Revelation: Revisited – False Expectations

rr-false-expectations

Based on a friend’s recommendation, I recently read Peter Enns’ book, The Bible Tells Me So… Why Defending Scripture Has Made Us Unable To Read It.

This book reminded me of a truism about reading the Bible that I find relevant to Revelation: “False expectations can lead to incorrect interpretations.”

For example, many people read the Gospels as though each account was an attempt to prove Jesus’ divinity and demonstrate how a person can “be saved” and “go to heaven.” That false expectation distorts the authors’ intentions.

The same is true for Revelation. Due to popular theology and the highly symbolic nature of the book, many people assume Revelation is a roadmap to the future. They either ignore the fact that it’s written to seven historical church or they “symbolize” those churches to represent stages of the Church throughout history. Either way, they view Revelation as the result of John peering into the far distant future and trying to describe what he sees from his ancient perspective.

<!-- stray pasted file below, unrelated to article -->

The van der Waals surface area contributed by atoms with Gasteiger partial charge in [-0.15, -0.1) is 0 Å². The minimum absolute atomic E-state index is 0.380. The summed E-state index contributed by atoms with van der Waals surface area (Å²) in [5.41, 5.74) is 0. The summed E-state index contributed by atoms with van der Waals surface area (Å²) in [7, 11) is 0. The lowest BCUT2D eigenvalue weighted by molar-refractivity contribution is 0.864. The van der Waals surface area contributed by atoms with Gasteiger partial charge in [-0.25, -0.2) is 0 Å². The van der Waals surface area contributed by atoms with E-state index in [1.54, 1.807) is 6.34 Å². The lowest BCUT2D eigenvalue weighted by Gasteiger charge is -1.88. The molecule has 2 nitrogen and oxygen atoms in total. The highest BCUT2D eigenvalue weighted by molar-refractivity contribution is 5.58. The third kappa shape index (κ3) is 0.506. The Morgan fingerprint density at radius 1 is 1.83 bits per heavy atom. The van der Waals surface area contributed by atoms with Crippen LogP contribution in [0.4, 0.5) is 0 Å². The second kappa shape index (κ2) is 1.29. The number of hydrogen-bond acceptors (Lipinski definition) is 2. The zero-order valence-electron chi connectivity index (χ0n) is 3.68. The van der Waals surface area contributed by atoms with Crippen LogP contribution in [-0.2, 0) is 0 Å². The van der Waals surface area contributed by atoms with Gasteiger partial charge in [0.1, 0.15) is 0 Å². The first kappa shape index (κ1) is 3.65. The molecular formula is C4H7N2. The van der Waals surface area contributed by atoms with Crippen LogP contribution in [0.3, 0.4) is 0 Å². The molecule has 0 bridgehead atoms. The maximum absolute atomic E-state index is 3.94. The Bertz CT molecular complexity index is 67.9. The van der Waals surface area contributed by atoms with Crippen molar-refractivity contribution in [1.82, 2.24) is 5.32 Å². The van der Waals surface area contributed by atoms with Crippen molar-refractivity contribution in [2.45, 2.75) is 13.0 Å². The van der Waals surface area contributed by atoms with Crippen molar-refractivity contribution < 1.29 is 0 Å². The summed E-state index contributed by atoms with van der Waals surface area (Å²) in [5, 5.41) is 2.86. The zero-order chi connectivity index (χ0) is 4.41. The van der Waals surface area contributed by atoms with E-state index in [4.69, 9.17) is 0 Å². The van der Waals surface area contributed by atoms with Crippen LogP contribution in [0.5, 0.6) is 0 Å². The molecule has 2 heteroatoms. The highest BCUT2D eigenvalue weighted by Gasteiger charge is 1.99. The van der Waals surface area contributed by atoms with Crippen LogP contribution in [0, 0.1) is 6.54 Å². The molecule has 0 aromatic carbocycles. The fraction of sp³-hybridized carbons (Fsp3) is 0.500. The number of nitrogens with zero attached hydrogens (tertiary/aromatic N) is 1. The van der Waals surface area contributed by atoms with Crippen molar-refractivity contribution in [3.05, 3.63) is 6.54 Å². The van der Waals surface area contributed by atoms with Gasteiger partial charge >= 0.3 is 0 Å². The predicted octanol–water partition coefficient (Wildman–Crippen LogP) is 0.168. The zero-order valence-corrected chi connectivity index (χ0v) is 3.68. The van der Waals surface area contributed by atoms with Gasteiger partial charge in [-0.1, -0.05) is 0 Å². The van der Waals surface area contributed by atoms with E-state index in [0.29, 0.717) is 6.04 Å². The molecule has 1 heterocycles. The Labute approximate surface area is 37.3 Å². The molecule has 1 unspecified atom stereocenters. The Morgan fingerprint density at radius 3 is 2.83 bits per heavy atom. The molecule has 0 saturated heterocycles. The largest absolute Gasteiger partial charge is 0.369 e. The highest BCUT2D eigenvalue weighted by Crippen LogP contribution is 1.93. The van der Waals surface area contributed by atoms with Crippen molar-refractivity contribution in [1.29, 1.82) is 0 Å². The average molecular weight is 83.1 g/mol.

It is essential that we try to set aside our presuppositions about Revelation and let it speak for itself. I remember how difficult this was back in 2005 when I studied the book. As I read and reread the book, the futurist interpretation from my early Christian formation kept whispering in my ear.

But any serious Bible reader must practice “exegesis” as best as possible. Exegesis means “to draw out.” This allows the author’s intent, and not our expectations, to determine the book’s agenda

Unfortunately, most of us are guilty of the opposite, which is “eisegesis,” reading into the text. This is understandable. Most of us have heard other people’s interpretations and those voices accompany us as we read. We just need to be aware of this and keep trying to let the text speak louder than the other voices.

I had mentioned in my first post in this series that I no longer accepted a futurist interpretation of Revelation. That’s because such an interpretation is blatant eisegesis. It requires a “dispensationalist” interpretative grid that is foreign to anything John intended.

When we set aside the false expectation that John is describing future events, John’s actual intention becomes clearer.

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